“Occupy Wall Street” & the Radical Imagination

A thoughtful commentary by anthropologist and social movements scholar David Graeber in The Guardian of September 25th. One good source of daily updates is the Reader Supported News website at readersupportednews.org.

An excerpt:

The form of resistance that has emerged looks remarkably similar to the
old global justice movement: we see the rejection of old-fashioned
party politics, the same embrace of radical diversity, the same emphasis
on inventing new forms of democracy from below. What’s different is
largely the target: where in 2000, it was directed at the power of
unprecedented new planetary bureaucracies (the WTO, IMF, World Bank,
Nafta), institutions with no democratic accountability, which existed
only to serve the interests of transnational capital; now, it is at the
entire political classes of countries like Greece, Spain and, now, the
US – for exactly the same reason. This is why protesters are often
hesitant even to issue formal demands, since that might imply
recognizing the legitimacy of the politicians against whom they are ranged.

The full article is at http://www.guardian.co.uk/commentisfree/cifamerica/2011/sep/25/occupy-wall-street-protest.

One Reply to ““Occupy Wall Street” & the Radical Imagination”

  1. At last, demonstrators are taking direct action against the traders and bankers who control our financial, monetary, economic futures. Wall Street is the symbol of ‘money trading’. A trader from Goldman Sachs was interviewed by the BBC this morning[27 Sept]. He made it perfectly clear that he was not in the least interested in the ‘politicking’ of the European crisis. All he was looking for was a chance to make as much money as he could! No social morality. No social responsibility there then! The next step must be to close the CITY in London.

    Money as debt, wealth as debt.
    Today, the global banking system is Fractional Reserve Banking. This system states that private banks create new money as loans and that governments do not print new money, unless ordered to do so by the Central Bank. [We often forget that governments have the right to print money as they require.]Fractional Reserve Banking allows private banks to lend many times more money than they have as deposits. As a simple example: if a private bank has a deposit of $1, it can create loans that are x10, up to x70 according to the security offered to support the loan. So you may get a loan of $70, but the bank has only $1.A more realistic example is that the bank has cash deposits of $1million and can create up to $70 million in new loan money as debt. Most of the money created by banks is digital. It is not cash, nor hard currency. This leads to a paradox. If 97% of money is digital, created by a bank or finance house or hedge fund or investment fund as debt, what is wealth? Is it , in fact, debt? digital money created as a product of loan arrangements. The rich, [that is, the 10.1 million millionaires,] have the greatest debts and are deemed to have the greatest wealth because the banks trust them to pay back. Their assets are all offered as security against their loans? They therefore have the greatest liabilities? Someone worth $1million is able to borrow up to $70 million as debt, contracted to the bank to pay the principal + interest [$185 million @5% over 20yrs] is a debtor, not a creditor!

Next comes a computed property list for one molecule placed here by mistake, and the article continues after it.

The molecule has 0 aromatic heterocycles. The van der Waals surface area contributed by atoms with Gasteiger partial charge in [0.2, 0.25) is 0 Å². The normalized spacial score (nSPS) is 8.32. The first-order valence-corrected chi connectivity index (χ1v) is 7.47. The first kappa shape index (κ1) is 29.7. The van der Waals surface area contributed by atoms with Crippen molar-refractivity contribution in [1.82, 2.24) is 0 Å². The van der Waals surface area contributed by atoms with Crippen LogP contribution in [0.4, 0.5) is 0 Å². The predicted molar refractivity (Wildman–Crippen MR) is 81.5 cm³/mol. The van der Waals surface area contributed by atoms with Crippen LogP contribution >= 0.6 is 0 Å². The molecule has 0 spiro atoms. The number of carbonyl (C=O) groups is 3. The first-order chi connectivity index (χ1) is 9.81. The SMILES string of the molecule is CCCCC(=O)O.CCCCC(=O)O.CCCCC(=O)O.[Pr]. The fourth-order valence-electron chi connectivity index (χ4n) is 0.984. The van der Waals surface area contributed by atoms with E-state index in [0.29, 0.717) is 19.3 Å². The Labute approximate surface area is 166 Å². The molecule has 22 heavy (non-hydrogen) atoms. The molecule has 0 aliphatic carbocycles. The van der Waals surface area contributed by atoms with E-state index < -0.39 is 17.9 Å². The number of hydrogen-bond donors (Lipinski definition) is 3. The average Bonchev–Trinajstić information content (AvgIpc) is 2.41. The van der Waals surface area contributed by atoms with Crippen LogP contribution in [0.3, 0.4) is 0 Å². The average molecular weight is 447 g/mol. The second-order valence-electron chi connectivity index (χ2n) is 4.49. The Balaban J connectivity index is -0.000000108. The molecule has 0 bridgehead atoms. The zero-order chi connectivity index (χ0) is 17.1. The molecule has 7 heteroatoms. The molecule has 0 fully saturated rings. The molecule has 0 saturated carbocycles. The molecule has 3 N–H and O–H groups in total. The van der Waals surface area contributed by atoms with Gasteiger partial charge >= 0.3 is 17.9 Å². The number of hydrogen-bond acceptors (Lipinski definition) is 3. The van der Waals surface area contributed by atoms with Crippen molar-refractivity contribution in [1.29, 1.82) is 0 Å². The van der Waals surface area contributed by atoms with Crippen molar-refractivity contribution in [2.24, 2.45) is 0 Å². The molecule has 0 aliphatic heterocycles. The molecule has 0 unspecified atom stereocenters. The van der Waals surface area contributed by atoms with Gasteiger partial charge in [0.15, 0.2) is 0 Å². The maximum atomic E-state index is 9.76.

Banks create new money
    According to Fractional Reserve Banking, a bank calculates the total deposits at the end of the day or week and uses the money to offer loans and to create new money. The bank may have GBP1 million in cash. This is placed in reserve. The bank offers loans and creates new money at the stroke of a pen or computer key: say GBP20 million in total. The 1 million is used to create 20 million! When I am given a loan by the bank, at a given interest rate for a period of years, I know it is digital, but I still think of it as a pile of cash in my bank vault. Let us say that I borrow GBP1000 at 8% for 20 years. When a bank makes the loan, it simply types in to its account that I owe it a sum of money – asset. It also types into my account that I have a bank deposit of the same amount – liability. There is no cash involved! It is loan money: it is digital entries. The bank has not given me actual money, but I sign a contract that commits me to pay the amount and the compound interest as if it was actual money. I have to pay for the service of making entries in bank statements that represent loan money + interest. In my case, over the 20 years, I pay the principal, GBP1000, and the interest, GBP4660. The bank gains an asset of GBP5660. What I did not realize until now is that the bank, from the start, simply gave me an electronic demand deposit. I gave the bank 240 monthly cash payments, worth in total GBP5660.
    Is this theft? Is it fraud? Is it a con-trick? Is it a Ponzi scheme?
    It is what banks are allowed to do! It is how they create new money. Of course, each transaction does have administrative costs that would justify a fee. But each transaction generates payments for the bank of principal plus interest: a complete fraud; grand larceny! given that the principal is created, and then deleted as digital entries. At the present time, the income of banks depends upon the creation of loan money.. It is in the interests of banks to make the biggest loans possible so that they can receive the principal + interest. If there are no loans, there is no new money, no interest, and no profits. New Economics Foundation [2011] tells me that in the UK each year banks create money and lend at interest, generating profits of GBP20 billion. The banks are totally dependent upon making loans so as to make new money.

    go to http://www.kelvynrichards.com A Discourse: Social Ecology
    ……the Comments chapter.

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